Fred Wertheimer remains indignant about Citizens United and he certainly comes by this view honestly. He has been strongly for campaign finance regulation since the 1970s and had a hand in lobbying its successful passage in the first place. It is not surprising that he is very distressed by the watered-down definition of corruption articulated by the Court first in Citizens United and then with more clarity and emphasis in the “we-mean-what-we-said” restatement in McCutcheon.
Wertheimer says in this new piece what he has said before about “legalized bribery” being the product of the Court’s fecklessness and naiveté. This charge is familiar, and some object that it is tired and unproductive, but Wertheimer adds to this complaint another: that the decision unleashed “political chaos”.
It’s not clear what he means by “chaos”, and carefully reading through his piece, one could pick out a number of possibilities: declining American confidence in the political process, very heavy spending, pervasive corruption.
In each instance Wertheimer seems to assume that he is stating the obvious. But, of course, the polls always reflect American dissatisfaction with (and suspicion of) the way campaigns are funded; each era of campaign finance is defined in part by claims that the quantity of money being spent is excessive; and the relationship of all the spending to “corruption” defined one way or the other has been much studied and not very clearly established. By these measures the risks presented by Super PAC spending is not materially distinguishable from the sources of major money—such as independent expenditures, bundling, issue advertising– that came before.
What he or others may have in mind by “chaos” is a system of rules that is increasingly lacking in coherence. In part the regulatory system in place since the 1970’s has been overwhelmed by changes in constitutional law and political practice. Citizens United is unquestionably a major chapter in this story. But it has been apparent for years that pressure was building on the distinction in the law between regulated “contributions” and largely unregulated “ independent expenditures”, between express advocacy and other election-influencing communications, and between the limited money that the wealthy may give directly to candidates and the prodigious and unlimited amounts they may also raise for them.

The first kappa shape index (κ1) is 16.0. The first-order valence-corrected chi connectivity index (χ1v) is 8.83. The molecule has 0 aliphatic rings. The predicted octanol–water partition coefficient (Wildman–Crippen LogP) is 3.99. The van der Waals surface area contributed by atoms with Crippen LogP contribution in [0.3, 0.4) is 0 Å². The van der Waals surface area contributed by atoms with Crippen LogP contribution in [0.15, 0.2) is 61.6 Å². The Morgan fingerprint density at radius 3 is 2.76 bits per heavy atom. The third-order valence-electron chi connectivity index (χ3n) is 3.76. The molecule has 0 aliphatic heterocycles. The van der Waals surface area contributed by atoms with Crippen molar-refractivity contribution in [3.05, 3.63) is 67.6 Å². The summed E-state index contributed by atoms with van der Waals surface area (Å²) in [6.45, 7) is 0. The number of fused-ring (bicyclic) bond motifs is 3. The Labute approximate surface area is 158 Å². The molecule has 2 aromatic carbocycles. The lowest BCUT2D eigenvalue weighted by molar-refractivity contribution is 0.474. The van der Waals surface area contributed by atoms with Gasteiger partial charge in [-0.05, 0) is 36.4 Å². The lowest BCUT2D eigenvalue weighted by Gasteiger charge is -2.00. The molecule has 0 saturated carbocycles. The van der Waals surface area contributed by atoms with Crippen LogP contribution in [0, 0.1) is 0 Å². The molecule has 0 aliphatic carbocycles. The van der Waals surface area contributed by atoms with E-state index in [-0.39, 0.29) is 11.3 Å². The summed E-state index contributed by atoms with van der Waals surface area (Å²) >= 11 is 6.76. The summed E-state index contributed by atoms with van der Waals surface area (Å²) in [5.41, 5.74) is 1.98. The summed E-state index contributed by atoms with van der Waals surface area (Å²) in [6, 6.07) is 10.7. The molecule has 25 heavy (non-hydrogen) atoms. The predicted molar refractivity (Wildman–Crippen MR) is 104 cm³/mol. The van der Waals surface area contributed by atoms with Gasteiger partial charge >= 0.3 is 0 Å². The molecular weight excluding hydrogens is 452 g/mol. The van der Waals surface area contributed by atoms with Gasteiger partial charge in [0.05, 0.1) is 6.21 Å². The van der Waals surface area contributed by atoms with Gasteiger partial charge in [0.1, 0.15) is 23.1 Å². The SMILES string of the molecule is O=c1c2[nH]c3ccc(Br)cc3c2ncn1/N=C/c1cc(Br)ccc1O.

Buckley and the law operating within this jurisprudence could and did run on fumes for decades, but the problem is that they were not built to last and are now breaking down. What appears to be “chaos” is this breakdown, once occurring more slowly, now on a brisker, highly visible pace, and there is little clarity about what new legal “order” will take its place.
It is understandable that anyone committed to the eroding regulatory regime will look for an explanation in aberrant ideology, foolishness or bad faith. The Court is blamed,or the FEC, or the Congress, or sometimes a President. But it is also possible, and there is every good reason to believe, that the structure established in the 1970’s is showing its age and the flaws in its design. This can look like “chaos.”